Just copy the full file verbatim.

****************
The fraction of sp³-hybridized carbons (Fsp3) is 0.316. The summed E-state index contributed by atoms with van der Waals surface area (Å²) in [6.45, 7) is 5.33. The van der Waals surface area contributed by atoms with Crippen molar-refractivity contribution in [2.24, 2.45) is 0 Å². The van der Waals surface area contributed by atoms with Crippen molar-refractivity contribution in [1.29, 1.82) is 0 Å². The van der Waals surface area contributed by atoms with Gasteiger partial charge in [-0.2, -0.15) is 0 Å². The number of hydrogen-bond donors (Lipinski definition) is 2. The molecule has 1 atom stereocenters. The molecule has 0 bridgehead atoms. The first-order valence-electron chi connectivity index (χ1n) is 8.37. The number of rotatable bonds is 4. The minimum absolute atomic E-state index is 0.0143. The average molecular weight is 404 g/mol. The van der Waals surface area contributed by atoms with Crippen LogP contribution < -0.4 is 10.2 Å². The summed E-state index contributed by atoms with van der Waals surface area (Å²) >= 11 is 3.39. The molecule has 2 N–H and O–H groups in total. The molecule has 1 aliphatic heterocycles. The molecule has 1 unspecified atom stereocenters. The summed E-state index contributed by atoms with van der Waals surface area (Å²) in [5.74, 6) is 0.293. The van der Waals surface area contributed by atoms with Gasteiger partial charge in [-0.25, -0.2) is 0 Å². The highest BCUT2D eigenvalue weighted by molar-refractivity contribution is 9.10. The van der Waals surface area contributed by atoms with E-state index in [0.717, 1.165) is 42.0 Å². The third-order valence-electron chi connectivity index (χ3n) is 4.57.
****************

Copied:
The fraction of sp³-hybridized carbons (Fsp3) is 0.316. The summed E-state index contributed by atoms with van der Waals surface area (Å²) in [6.45, 7) is 5.33. The van der Waals surface area contributed by atoms with Crippen molar-refractivity contribution in [2.24, 2.45) is 0 Å². The van der Waals surface area contributed by atoms with Crippen molar-refractivity contribution in [1.29, 1.82) is 0 Å². The van der Waals surface area contributed by atoms with Gasteiger partial charge in [-0.2, -0.15) is 0 Å². The number of hydrogen-bond donors (Lipinski definition) is 2. The molecule has 1 atom stereocenters. The molecule has 0 bridgehead atoms. The first-order valence-electron chi connectivity index (χ1n) is 8.37. The number of rotatable bonds is 4. The minimum absolute atomic E-state index is 0.0143. The average molecular weight is 404 g/mol. The van der Waals surface area contributed by atoms with Crippen LogP contribution < -0.4 is 10.2 Å². The summed E-state index contributed by atoms with van der Waals surface area (Å²) >= 11 is 3.39. The molecule has 2 N–H and O–H groups in total. The molecule has 1 aliphatic heterocycles. The molecule has 1 unspecified atom stereocenters. The summed E-state index contributed by atoms with van der Waals surface area (Å²) in [5.74, 6) is 0.293. The van der Waals surface area contributed by atoms with Gasteiger partial charge in [-0.25, -0.2) is 0 Å². The highest BCUT2D eigenvalue weighted by molar-refractivity contribution is 9.10. The van der Waals surface area contributed by atoms with E-state index in [0.717, 1.165) is 42.0 Å². The third-order valence-electron chi connectivity index (χ3n) is 4.57.